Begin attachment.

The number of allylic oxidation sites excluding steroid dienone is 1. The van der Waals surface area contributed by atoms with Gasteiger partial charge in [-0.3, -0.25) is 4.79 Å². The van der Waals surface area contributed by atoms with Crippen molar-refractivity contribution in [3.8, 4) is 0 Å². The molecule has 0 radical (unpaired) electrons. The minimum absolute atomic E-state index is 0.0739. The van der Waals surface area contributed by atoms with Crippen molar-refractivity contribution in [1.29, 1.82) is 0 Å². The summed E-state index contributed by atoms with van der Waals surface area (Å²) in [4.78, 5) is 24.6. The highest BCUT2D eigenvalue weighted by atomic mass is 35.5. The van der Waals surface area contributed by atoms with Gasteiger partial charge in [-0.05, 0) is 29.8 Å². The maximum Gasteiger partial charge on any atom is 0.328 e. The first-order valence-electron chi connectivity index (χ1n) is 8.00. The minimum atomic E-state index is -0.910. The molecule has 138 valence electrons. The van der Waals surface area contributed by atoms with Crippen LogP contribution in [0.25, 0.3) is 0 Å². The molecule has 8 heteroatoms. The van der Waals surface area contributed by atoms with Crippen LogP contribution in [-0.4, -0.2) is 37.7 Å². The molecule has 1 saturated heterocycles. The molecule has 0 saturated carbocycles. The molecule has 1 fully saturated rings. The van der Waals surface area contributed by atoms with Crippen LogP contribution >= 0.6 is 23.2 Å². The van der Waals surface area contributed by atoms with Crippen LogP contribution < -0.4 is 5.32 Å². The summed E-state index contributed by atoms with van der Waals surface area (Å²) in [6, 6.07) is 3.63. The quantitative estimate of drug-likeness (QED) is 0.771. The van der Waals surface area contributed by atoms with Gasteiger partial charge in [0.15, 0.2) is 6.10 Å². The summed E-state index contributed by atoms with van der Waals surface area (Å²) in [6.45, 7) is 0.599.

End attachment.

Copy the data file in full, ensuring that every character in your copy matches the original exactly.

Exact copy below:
The number of allylic oxidation sites excluding steroid dienone is 1. The van der Waals surface area contributed by atoms with Gasteiger partial charge in [-0.3, -0.25) is 4.79 Å². The van der Waals surface area contributed by atoms with Crippen molar-refractivity contribution in [3.8, 4) is 0 Å². The molecule has 0 radical (unpaired) electrons. The minimum absolute atomic E-state index is 0.0739. The van der Waals surface area contributed by atoms with Crippen molar-refractivity contribution in [1.29, 1.82) is 0 Å². The summed E-state index contributed by atoms with van der Waals surface area (Å²) in [4.78, 5) is 24.6. The highest BCUT2D eigenvalue weighted by atomic mass is 35.5. The van der Waals surface area contributed by atoms with Gasteiger partial charge in [-0.05, 0) is 29.8 Å². The maximum Gasteiger partial charge on any atom is 0.328 e. The first-order valence-electron chi connectivity index (χ1n) is 8.00. The minimum atomic E-state index is -0.910. The molecule has 138 valence electrons. The van der Waals surface area contributed by atoms with Crippen LogP contribution in [0.25, 0.3) is 0 Å². The molecule has 8 heteroatoms. The van der Waals surface area contributed by atoms with Crippen LogP contribution in [-0.4, -0.2) is 37.7 Å². The molecule has 1 saturated heterocycles. The molecule has 0 saturated carbocycles. The molecule has 1 fully saturated rings. The van der Waals surface area contributed by atoms with Crippen LogP contribution >= 0.6 is 23.2 Å². The van der Waals surface area contributed by atoms with Crippen LogP contribution < -0.4 is 5.32 Å². The summed E-state index contributed by atoms with van der Waals surface area (Å²) in [6, 6.07) is 3.63. The quantitative estimate of drug-likeness (QED) is 0.771. The van der Waals surface area contributed by atoms with Gasteiger partial charge in [0.15, 0.2) is 6.10 Å². The summed E-state index contributed by atoms with van der Waals surface area (Å²) in [6.45, 7) is 0.599.